a balance of probabilities, which is fundamental to the success of
 That said, I am not persuaded on the evidence that the
Company should not be valued on a going-concern basis, although
that conclusion is tempered in some respects later in these reasons for judgment.
 As indicated, Aquam was in straightened circumstances,
no doubt occasioned by its seemingly aggressive corporate acquisition program. Indeed, by its own acknowledgment in its then
recently published annual consolidated statements, the Company
made clear that it was compelled to obtain financing through debt
or equity to continue its operations. I would observe parenthetically that appropriate financing could only have been achieved
through some form of equity deal since its debt obligations as of
the valuation date were extensive if not oppressive.
 As a consequence, in the year preceding April 2017, it had
undertaken a concerted and planned program to refinance the
Company, which, from all indications, generated more than passing interest from private equity firms and financial institutions.
 While no doubt the solvency ratios upon which Mr. Low relied
painted a “difficult” picture, the other financial indicia described
by Mr. Rudson and the underlying proprietary technology which
underpinned some of the activity of the Company supports my conclusion that there was sufficient interest in Aquam as a viable but
debt-laden enterprise, sufficient to attract the interest of more than
mere tire-kickers. I would also observe that its accountants had not
at the time of the preparation of its last annual consolidated statement issued any cautionary note that its continuation as a going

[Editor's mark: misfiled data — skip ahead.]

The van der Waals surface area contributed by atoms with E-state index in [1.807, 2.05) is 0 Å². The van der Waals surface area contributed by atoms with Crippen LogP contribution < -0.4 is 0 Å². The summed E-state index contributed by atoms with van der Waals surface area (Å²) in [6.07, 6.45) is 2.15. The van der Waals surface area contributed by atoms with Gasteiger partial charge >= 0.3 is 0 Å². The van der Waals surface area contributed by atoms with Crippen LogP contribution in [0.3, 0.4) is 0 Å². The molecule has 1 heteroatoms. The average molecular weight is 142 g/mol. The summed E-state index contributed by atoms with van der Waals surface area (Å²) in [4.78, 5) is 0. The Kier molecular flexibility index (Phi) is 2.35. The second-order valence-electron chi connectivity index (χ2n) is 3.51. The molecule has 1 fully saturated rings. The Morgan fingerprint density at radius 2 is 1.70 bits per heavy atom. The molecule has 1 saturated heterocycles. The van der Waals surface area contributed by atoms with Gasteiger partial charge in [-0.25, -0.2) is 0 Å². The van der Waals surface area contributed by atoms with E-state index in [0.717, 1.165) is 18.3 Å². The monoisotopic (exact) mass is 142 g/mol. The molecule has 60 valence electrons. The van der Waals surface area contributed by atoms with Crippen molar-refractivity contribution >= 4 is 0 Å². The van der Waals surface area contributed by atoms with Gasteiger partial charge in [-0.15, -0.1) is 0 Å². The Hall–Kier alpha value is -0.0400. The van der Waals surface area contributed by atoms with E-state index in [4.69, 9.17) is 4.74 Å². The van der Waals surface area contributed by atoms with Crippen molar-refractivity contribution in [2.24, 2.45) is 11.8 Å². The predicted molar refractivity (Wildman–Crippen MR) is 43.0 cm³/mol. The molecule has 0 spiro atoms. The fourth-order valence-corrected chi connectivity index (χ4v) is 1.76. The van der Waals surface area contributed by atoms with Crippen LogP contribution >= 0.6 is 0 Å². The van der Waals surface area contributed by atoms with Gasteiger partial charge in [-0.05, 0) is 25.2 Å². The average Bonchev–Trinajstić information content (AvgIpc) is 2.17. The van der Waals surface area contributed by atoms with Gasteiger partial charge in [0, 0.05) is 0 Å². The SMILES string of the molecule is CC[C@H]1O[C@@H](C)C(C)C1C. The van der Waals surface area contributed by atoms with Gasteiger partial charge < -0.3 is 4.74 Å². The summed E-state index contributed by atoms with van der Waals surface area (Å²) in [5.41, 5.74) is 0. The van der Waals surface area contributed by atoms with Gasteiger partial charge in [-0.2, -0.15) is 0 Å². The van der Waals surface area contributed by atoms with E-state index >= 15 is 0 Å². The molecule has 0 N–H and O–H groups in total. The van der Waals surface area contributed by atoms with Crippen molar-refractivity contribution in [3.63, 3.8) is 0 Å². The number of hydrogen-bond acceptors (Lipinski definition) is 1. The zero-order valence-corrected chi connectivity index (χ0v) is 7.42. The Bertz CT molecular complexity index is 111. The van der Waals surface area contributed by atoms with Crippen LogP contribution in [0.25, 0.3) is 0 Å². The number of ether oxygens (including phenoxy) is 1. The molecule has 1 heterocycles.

concern was not possible, but for the note set out above.
 Furthermore, while there is some debate that this notion
might offend the Synergy Rule,10 I am of the view, as a fall-back
position, that I am entitled to consider the mere fact that an
agreement had been entered into in respect of the transaction,
although not closed, as some evidence as to the ongoing nature of
the Company, at least in the estimation of a consortium that was
prepared to invest in Aquam. I hasten to add, however, that this
9 “While each party who asserts a proposition must prove it by a preponderance of evidence on the balance of probabilities, there is no burden on
either side to establish value, as this is a judgment for the court to make”:
Deer Creek Energy Ltd. v. Paulson & Co. Inc.,  A.J. No. 643, 2008
ABQB 326, 49 B.L.R. (4th) 1, at para. 485. See, also, Silber v. BGR Precious
Metals Inc. (1998), 41 O.R. (3d) 147,  O.J. No. 2931 (Gen. Div.).
10 See the analysis in RFG Private Equity Limited Partnership No. 1B v. Value
Creation Inc., supra (C.A.), at para. 31.